Thomas, who has started at both tackle spots for Georgia, put himself firmly on NFL scouts’ radars with his performance on the left side last fall, and he’ll enter 2019 with plenty of buzz as he leads the Bulldogs’ offensive line in protecting star QB Jake Fromm.
OT: Walker Little, Stanford
A former top-10 overall recruit, Little earned first-team All-Pac-12 honors last season after starting all 12 games for the Cardinal, and will once again protect returning QB K.J. Costello.
OG: Shane Lemieux, Oregon
The return of Lemieux, who is Pro Football Focus’s highest-graded active guard and finished 2018 at No. 6 nationally, gave Oregon its entire starting offensive line back for 2019. With two Ducks on our second team at OT (see below), things look bright for QB Justin Herbert.
OG: Ben Bredeson, Michigan
An experienced lineman who has started 33 career games for the Wolverines, Bredeson anchors a veteran OL in Ann Arbor that will look to open things up for Shea Patterson and the offense.
C: Tyler Biadasz, Wisconsin*
While these things always have an air of subjectivity, there’s little doubt that Biadasz enters 2019 as the widely-regarded best center in the country. And with the rest of the Badgers’ offensive line being much more of an unknown, Wisconsin will be counting on him even more this fall.
DL: Chase Young, Ohio State*
Young became pivotal to the Buckeyes after star DE Nick Bosa’s season ended in mid-October, and he delivered with a stellar breakout season that portends more good things in 2019. The 6’5″ pass rusher logged 10.5 sacks and 34 tackles (25 solo), and according to PFF he had a whopping 75 quarterback pressures.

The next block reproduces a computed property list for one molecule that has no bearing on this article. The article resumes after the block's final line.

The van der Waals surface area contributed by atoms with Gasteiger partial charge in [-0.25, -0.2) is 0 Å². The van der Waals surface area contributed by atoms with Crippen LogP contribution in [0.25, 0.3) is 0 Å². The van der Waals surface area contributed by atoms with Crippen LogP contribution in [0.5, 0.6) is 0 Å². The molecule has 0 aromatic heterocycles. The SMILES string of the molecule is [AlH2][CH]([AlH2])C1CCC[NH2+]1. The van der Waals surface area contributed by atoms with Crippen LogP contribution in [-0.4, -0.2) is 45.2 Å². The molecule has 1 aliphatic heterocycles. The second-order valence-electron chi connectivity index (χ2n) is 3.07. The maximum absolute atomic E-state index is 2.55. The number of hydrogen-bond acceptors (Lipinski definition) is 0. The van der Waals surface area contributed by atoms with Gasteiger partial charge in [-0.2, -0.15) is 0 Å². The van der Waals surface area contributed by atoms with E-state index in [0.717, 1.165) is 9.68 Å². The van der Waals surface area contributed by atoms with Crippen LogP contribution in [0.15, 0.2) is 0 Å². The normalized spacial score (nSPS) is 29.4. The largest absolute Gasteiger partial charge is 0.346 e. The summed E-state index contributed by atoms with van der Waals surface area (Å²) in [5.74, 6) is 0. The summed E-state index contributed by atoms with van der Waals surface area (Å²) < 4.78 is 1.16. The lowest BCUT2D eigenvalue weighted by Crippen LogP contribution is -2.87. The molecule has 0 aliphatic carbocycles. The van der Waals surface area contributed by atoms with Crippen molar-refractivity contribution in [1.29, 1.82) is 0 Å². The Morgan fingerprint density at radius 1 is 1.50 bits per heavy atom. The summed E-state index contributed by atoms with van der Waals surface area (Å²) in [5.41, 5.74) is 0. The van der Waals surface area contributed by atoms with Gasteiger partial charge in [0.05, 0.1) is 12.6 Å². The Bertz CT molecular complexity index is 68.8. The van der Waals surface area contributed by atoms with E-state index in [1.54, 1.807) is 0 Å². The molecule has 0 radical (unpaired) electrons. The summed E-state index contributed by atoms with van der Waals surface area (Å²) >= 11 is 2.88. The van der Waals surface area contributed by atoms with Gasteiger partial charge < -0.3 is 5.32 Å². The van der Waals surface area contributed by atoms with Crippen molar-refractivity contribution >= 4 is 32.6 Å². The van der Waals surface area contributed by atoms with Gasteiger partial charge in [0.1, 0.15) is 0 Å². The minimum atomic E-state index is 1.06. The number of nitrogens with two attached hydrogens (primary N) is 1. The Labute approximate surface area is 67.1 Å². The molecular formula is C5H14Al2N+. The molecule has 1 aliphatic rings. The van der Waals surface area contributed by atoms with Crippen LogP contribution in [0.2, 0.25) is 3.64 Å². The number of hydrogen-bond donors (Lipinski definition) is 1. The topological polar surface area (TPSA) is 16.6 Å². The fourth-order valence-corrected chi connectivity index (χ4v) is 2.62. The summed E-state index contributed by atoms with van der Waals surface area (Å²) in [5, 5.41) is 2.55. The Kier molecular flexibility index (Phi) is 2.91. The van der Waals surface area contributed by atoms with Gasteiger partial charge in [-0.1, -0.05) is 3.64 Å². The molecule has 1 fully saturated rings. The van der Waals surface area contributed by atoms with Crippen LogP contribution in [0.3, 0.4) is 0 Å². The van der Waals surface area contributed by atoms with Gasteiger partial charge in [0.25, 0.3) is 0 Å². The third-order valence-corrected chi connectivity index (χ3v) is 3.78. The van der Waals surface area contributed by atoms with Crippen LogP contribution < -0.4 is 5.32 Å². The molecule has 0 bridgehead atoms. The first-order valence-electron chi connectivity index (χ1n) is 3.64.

DL: A.J. Epenesa, Iowa*
Despite not starting and lining up for only 48% of the Hawkeyes’ defensive snaps as a sophomore in 2018, Epenesa totaled 10.5 sacks and 37 tackles (21 solo) for the Iowa defense. He’ll step into a bigger role this fall.
DL: Derrick Brown, Auburn
Brown, who was PFF’s highest-graded interior defensive lineman over the past two seasons, was the only defensive player to crack the top five in SI’s top 100 ranking for 2019. The 6’5″, 318-pound DT recorded 4.5 sacks and 25 solo tackles for Auburn last year and will headline the Tigers’ formidable front seven this fall.
DL: Raekwon Davis, Alabama
Davis, who stands at a monster 6’7″, probably wasn’t expected to be back for a senior season after collecting 8.5 sacks in his sophomore year in 2017. And while his production dipped in 2018—only 1.5 sacks, though he matched 2017 with 24 solo tackles—expect a big year in his last ride in Tuscaloosa.
LB: Dylan Moses, Alabama
Moses led the Crimson Tide defense with 86 tackles last fall—10 of which were for a loss—and added 3.5 sacks and a forced fumble. He tied his season-high with five solo tackles in the SEC championship win over Georgia.
LB: Isaiah Simmons, Clemson
A former safety who moved to linebacker in 2018, the athletic Simmons (who has also done long jump for the Clemson track & field team) didn’t disappoint for the national champs. He paced the team with 89 total tackles, forced three fumbles and grabbed an interception, which he turned into a pick-six.
LB: Paddy Fisher, Northwestern